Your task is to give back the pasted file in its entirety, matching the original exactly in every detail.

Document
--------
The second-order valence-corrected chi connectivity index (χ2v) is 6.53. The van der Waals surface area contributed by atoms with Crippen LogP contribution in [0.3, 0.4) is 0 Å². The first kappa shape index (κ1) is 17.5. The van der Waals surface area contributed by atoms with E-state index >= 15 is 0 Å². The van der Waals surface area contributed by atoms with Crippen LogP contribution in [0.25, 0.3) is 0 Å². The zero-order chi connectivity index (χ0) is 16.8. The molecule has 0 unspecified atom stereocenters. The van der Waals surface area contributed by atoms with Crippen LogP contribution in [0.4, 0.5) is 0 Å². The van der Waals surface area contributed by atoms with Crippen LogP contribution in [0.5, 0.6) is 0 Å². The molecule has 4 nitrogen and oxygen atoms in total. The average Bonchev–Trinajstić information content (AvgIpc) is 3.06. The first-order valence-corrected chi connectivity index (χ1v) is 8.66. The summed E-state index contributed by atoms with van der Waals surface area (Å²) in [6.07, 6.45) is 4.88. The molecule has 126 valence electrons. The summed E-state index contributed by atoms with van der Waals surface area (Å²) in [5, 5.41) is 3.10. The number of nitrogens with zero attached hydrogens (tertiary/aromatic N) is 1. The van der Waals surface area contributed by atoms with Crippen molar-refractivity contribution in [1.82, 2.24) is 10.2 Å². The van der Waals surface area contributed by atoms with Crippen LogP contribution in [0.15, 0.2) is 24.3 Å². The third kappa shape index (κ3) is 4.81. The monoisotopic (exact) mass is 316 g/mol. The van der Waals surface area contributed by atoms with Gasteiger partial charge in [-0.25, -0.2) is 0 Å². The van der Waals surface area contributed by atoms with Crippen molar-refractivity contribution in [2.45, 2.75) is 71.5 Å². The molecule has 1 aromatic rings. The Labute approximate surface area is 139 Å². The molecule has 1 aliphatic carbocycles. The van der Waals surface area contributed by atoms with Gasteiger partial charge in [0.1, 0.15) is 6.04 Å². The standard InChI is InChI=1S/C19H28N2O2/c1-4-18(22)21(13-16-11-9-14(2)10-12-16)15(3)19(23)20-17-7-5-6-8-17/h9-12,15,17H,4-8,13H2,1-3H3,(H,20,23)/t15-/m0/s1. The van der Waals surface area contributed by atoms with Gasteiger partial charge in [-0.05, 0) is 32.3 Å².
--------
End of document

The second-order valence-corrected chi connectivity index (χ2v) is 6.53. The van der Waals surface area contributed by atoms with Crippen LogP contribution in [0.3, 0.4) is 0 Å². The first kappa shape index (κ1) is 17.5. The van der Waals surface area contributed by atoms with E-state index >= 15 is 0 Å². The van der Waals surface area contributed by atoms with Crippen LogP contribution in [0.25, 0.3) is 0 Å². The zero-order chi connectivity index (χ0) is 16.8. The molecule has 0 unspecified atom stereocenters. The van der Waals surface area contributed by atoms with Crippen LogP contribution in [0.4, 0.5) is 0 Å². The van der Waals surface area contributed by atoms with Crippen LogP contribution in [0.5, 0.6) is 0 Å². The molecule has 4 nitrogen and oxygen atoms in total. The average Bonchev–Trinajstić information content (AvgIpc) is 3.06. The first-order valence-corrected chi connectivity index (χ1v) is 8.66. The summed E-state index contributed by atoms with van der Waals surface area (Å²) in [6.07, 6.45) is 4.88. The molecule has 126 valence electrons. The summed E-state index contributed by atoms with van der Waals surface area (Å²) in [5, 5.41) is 3.10. The number of nitrogens with zero attached hydrogens (tertiary/aromatic N) is 1. The van der Waals surface area contributed by atoms with Crippen molar-refractivity contribution in [1.82, 2.24) is 10.2 Å². The van der Waals surface area contributed by atoms with Crippen LogP contribution in [0.15, 0.2) is 24.3 Å². The third kappa shape index (κ3) is 4.81. The monoisotopic (exact) mass is 316 g/mol. The van der Waals surface area contributed by atoms with Gasteiger partial charge in [-0.25, -0.2) is 0 Å². The van der Waals surface area contributed by atoms with Crippen molar-refractivity contribution in [2.45, 2.75) is 71.5 Å². The molecule has 1 aromatic rings. The Labute approximate surface area is 139 Å². The molecule has 1 aliphatic carbocycles. The van der Waals surface area contributed by atoms with Gasteiger partial charge in [0.1, 0.15) is 6.04 Å². The standard InChI is InChI=1S/C19H28N2O2/c1-4-18(22)21(13-16-11-9-14(2)10-12-16)15(3)19(23)20-17-7-5-6-8-17/h9-12,15,17H,4-8,13H2,1-3H3,(H,20,23)/t15-/m0/s1. The van der Waals surface area contributed by atoms with Gasteiger partial charge in [-0.05, 0) is 32.3 Å².